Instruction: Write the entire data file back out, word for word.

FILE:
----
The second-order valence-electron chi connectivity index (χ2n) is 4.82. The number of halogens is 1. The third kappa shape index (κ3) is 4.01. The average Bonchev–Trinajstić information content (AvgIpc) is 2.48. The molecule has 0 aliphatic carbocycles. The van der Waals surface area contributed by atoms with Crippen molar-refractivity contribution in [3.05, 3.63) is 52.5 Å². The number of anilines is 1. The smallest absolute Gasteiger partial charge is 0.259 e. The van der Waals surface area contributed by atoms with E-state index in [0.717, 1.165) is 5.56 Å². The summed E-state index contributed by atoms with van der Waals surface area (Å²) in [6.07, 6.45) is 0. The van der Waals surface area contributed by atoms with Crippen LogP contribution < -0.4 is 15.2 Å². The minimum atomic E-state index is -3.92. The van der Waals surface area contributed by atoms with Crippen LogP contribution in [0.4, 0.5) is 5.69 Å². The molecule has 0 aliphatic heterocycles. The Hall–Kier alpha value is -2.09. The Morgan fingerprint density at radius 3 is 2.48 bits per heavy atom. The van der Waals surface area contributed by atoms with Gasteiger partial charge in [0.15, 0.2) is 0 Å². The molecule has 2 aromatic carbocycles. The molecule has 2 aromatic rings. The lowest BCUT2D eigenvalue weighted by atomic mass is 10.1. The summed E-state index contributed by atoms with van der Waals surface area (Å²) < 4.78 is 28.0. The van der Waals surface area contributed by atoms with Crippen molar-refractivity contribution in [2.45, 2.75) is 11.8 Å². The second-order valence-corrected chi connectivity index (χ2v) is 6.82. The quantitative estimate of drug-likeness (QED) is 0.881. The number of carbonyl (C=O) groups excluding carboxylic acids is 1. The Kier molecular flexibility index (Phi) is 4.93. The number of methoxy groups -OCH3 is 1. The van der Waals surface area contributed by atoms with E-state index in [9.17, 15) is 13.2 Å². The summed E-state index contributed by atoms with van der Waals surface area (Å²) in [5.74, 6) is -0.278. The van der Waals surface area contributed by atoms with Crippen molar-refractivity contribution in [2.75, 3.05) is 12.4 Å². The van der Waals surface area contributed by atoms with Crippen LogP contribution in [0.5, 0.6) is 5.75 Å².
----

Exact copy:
The second-order valence-electron chi connectivity index (χ2n) is 4.82. The number of halogens is 1. The third kappa shape index (κ3) is 4.01. The average Bonchev–Trinajstić information content (AvgIpc) is 2.48. The molecule has 0 aliphatic carbocycles. The van der Waals surface area contributed by atoms with Crippen molar-refractivity contribution in [3.05, 3.63) is 52.5 Å². The number of anilines is 1. The smallest absolute Gasteiger partial charge is 0.259 e. The van der Waals surface area contributed by atoms with E-state index in [0.717, 1.165) is 5.56 Å². The summed E-state index contributed by atoms with van der Waals surface area (Å²) in [6.07, 6.45) is 0. The van der Waals surface area contributed by atoms with Crippen LogP contribution < -0.4 is 15.2 Å². The minimum atomic E-state index is -3.92. The van der Waals surface area contributed by atoms with Crippen LogP contribution in [0.4, 0.5) is 5.69 Å². The molecule has 0 aliphatic heterocycles. The Hall–Kier alpha value is -2.09. The Morgan fingerprint density at radius 3 is 2.48 bits per heavy atom. The van der Waals surface area contributed by atoms with Gasteiger partial charge in [0.15, 0.2) is 0 Å². The molecule has 2 aromatic carbocycles. The molecule has 2 aromatic rings. The lowest BCUT2D eigenvalue weighted by atomic mass is 10.1. The summed E-state index contributed by atoms with van der Waals surface area (Å²) < 4.78 is 28.0. The van der Waals surface area contributed by atoms with Crippen molar-refractivity contribution in [2.45, 2.75) is 11.8 Å². The second-order valence-corrected chi connectivity index (χ2v) is 6.82. The quantitative estimate of drug-likeness (QED) is 0.881. The number of carbonyl (C=O) groups excluding carboxylic acids is 1. The Kier molecular flexibility index (Phi) is 4.93. The number of methoxy groups -OCH3 is 1. The van der Waals surface area contributed by atoms with E-state index in [9.17, 15) is 13.2 Å². The summed E-state index contributed by atoms with van der Waals surface area (Å²) in [5.74, 6) is -0.278. The van der Waals surface area contributed by atoms with Crippen molar-refractivity contribution in [2.75, 3.05) is 12.4 Å². The van der Waals surface area contributed by atoms with Crippen LogP contribution in [0.5, 0.6) is 5.75 Å².